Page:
Optionally, instead of inserting the transmitter directly into an open USB port, you can insert it into the Desktop Stand. This stand has a long USB cable on it, so it allows you to position the transmitter for easier access, and better broadcast location.

Most Bluetooth audio systems to date have assumed that the transmitter and receiver are fairly close, and for most of the Bluetooth headsets we've reviewed, that's a fine assumption. In this case however, the assumption is that the transmitter is in one part of your house while the receiver is in another. This means more range is required.

As seen in the picture, the Logitech transmitter is not only larger than the other examples, but it also has an external antenna. Of the 3 Bluetooth A2DP transmitter devices pictured above, the Logitech system easily has the longest range. (From left to right: i.Tech 3.5mm Audio Adaptor, Logitech Music Anywhere Transmitter, i.Tech Multimedia Dongle) My computer lives at one corner of my house, my master bedroom in the exact opposite end of the house. I didn't measure distance, as there are walls and such in the way, but here is a relative listing of the ranges. The audio from all devices was high quality and stable when in the same room. As I went into the next room, both the USB Dongle and 3.5mm Dongle maintained connections, but sporadic breaks in the audio were heard, while the Logitech system continued to have stable high quality audio. As I proceeded into the next room, both the USB and 3.5mm dongles dropped the connection and ceased to stream audio anymore. The Logitech continued to maintain connection and stream audio as I tested different positions in my house. The Logitech worked well in all rooms of my house with the exception of one (located in the attic). Great range, especially for a Bluetooth device.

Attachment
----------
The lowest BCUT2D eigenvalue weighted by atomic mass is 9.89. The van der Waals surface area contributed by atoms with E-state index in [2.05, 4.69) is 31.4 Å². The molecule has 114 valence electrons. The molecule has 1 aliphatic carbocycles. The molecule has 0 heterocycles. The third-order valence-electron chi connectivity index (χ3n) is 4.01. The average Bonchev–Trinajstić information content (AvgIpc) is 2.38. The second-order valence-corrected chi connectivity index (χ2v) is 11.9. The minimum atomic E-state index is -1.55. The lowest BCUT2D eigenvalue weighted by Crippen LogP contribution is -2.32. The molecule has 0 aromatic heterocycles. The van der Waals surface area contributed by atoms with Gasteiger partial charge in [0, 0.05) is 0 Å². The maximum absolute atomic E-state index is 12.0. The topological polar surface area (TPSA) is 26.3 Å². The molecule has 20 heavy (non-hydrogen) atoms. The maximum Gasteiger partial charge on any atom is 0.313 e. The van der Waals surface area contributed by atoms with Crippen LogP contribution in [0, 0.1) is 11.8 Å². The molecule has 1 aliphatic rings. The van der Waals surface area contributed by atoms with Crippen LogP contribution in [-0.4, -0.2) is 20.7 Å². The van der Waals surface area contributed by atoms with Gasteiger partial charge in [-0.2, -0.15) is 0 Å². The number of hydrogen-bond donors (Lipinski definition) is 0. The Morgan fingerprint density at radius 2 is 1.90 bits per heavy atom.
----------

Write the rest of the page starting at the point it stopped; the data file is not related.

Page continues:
While most Bluetooth audio products to date have been transmitter to headphones, this system is transmitter to receiver base. This allows you some flexibility, as the base can be connected to a standard stereo system via included RCA cables, or to standard 3.5mm headphones, or to powered speakers (using 3.5mm plug). The base itself is very small, about the size of a deck of cards, so it is easily placed just about anywhere.

On the back of the base are; 1) External Antenna, 2) 3.5mm Stereo Jack 3) RCA Stereo Connectors 4) Power Plug for AC Adaptor and 5) a fixed/variable volume switch. On the front of the base is a small window for the IR sensor used with the Remote Control.

On top of the unit are buttons to control the playback, from your remote listening location. The base and the Remote Control both have the same buttons as follows; 1) Play/Pause, 2) Forward, 3) Backward, 4) Stop, 5) Volume Up, 6) Volume Down and 7) Mute. The base also has one additional button, not found on the remote control; "Connect". This last button initiates a connection between the transmitter and the receiver should the connection be lost or dropped due to inactivity. All the other buttons should be obvious in their function. Just like on the transmitter, the receiver base also has a single LED on it which lights RED when not connected and Blue when it is. One difference however, is that the LED will Flash BLUE when muted, to let you know you're still connected and that the audio is still streaming. Nice touch.

Using the buttons on the Receiver Base or the Remote Control worked flawlessly out of the box. I tested with Windows Media Player 10 as well as RealPlayer and all controls functioned properly. The volume controls did control the volume, but did not affect the settings on the remote player, so it appears the receiver base was handling volume levels on it's own.

Ok, we've introduced the components, now let's see if it all works...